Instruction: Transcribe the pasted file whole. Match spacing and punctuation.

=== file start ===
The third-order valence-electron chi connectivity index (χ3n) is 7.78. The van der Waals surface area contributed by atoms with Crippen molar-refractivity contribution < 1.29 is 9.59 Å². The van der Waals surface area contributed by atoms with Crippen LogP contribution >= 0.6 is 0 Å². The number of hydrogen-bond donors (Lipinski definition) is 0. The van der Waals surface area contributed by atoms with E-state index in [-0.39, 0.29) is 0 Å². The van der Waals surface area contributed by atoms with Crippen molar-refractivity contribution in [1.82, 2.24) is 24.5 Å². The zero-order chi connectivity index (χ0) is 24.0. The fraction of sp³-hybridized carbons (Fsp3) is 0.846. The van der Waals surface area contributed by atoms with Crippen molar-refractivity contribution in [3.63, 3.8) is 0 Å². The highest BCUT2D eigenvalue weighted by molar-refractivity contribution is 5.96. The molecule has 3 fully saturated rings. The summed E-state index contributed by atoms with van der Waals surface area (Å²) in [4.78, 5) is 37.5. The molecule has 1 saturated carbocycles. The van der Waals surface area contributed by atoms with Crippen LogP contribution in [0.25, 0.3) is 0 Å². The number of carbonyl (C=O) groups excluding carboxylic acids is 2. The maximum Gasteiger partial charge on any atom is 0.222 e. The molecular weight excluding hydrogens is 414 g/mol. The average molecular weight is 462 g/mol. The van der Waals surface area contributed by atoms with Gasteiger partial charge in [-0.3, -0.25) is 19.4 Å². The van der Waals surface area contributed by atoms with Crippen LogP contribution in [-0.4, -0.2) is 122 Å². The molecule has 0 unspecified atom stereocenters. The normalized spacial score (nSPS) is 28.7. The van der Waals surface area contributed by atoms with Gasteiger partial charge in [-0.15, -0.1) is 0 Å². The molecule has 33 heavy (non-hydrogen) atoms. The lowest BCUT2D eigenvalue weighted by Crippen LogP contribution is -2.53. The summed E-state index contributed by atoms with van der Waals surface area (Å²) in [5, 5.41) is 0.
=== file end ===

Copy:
The third-order valence-electron chi connectivity index (χ3n) is 7.78. The van der Waals surface area contributed by atoms with Crippen molar-refractivity contribution < 1.29 is 9.59 Å². The van der Waals surface area contributed by atoms with Crippen LogP contribution >= 0.6 is 0 Å². The number of hydrogen-bond donors (Lipinski definition) is 0. The van der Waals surface area contributed by atoms with E-state index in [-0.39, 0.29) is 0 Å². The van der Waals surface area contributed by atoms with Crippen molar-refractivity contribution in [1.82, 2.24) is 24.5 Å². The zero-order chi connectivity index (χ0) is 24.0. The fraction of sp³-hybridized carbons (Fsp3) is 0.846. The van der Waals surface area contributed by atoms with Crippen molar-refractivity contribution in [3.63, 3.8) is 0 Å². The highest BCUT2D eigenvalue weighted by molar-refractivity contribution is 5.96. The molecule has 3 fully saturated rings. The summed E-state index contributed by atoms with van der Waals surface area (Å²) in [4.78, 5) is 37.5. The molecule has 1 saturated carbocycles. The van der Waals surface area contributed by atoms with Crippen LogP contribution in [0.25, 0.3) is 0 Å². The number of carbonyl (C=O) groups excluding carboxylic acids is 2. The maximum Gasteiger partial charge on any atom is 0.222 e. The molecular weight excluding hydrogens is 414 g/mol. The average molecular weight is 462 g/mol. The van der Waals surface area contributed by atoms with Gasteiger partial charge in [-0.3, -0.25) is 19.4 Å². The van der Waals surface area contributed by atoms with Crippen LogP contribution in [-0.4, -0.2) is 122 Å². The molecule has 0 unspecified atom stereocenters. The normalized spacial score (nSPS) is 28.7. The van der Waals surface area contributed by atoms with Gasteiger partial charge in [-0.15, -0.1) is 0 Å². The molecule has 33 heavy (non-hydrogen) atoms. The lowest BCUT2D eigenvalue weighted by Crippen LogP contribution is -2.53. The summed E-state index contributed by atoms with van der Waals surface area (Å²) in [5, 5.41) is 0.